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The “Segregation Tax”: The Cost of Racial Segregation to Black Homeowners

David Rusk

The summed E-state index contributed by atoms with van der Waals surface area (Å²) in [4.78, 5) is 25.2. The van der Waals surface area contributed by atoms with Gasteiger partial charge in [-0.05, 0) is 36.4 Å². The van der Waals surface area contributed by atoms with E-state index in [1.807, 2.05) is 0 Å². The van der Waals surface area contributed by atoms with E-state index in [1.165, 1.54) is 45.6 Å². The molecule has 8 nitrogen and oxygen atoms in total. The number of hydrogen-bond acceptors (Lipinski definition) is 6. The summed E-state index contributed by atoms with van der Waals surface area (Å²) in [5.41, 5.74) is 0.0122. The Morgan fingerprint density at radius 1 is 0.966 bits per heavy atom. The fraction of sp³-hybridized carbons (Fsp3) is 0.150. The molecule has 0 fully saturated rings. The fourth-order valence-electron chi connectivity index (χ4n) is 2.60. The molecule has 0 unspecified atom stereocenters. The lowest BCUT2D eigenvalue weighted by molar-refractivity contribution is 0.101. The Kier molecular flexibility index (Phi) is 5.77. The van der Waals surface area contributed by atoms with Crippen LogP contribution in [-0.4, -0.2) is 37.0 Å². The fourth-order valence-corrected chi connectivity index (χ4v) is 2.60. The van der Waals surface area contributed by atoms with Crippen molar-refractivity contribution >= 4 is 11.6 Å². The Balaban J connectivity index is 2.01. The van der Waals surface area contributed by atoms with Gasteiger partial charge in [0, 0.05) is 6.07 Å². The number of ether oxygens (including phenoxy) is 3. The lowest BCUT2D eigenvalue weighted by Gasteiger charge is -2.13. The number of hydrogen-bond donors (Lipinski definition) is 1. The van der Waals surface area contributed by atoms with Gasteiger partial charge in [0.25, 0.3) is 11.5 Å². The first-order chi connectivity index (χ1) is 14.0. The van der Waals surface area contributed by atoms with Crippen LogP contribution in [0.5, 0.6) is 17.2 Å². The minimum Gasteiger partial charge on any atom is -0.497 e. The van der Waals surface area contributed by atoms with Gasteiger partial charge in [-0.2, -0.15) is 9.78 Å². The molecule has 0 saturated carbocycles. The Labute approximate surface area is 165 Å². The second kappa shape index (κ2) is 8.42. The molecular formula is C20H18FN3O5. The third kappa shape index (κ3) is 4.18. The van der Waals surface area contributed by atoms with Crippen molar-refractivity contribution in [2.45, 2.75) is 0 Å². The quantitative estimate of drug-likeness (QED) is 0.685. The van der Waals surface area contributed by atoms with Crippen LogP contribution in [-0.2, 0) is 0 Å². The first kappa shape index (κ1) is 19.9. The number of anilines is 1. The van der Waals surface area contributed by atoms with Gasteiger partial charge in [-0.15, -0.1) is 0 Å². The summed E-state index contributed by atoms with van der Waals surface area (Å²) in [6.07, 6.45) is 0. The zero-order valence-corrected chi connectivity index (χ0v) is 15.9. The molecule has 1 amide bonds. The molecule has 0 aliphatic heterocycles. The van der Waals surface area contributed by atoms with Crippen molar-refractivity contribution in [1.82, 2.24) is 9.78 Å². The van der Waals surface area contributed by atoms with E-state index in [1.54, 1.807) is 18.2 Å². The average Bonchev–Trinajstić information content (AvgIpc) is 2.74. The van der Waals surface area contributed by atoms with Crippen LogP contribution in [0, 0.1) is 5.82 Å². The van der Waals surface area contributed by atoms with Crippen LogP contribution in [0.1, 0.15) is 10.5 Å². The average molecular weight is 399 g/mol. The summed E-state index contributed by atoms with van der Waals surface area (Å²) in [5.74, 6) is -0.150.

In recent years, federal policies have focused on increasing the percentage of Americans who own homes – particularly minorities, since their homeownership rates have lagged behind those of whites. While homeownership has increased for all racial groups, what is not clear is how well this has worked for wealth-creation. This paper finds that in the 100 largest metropolitan areas, black homeowners receive 18 percent less value for their homes than white homeowners. The author discusses the implications for public policy and offers a series of recommendations for achieving racially balanced and economically diverse neighborhoods.

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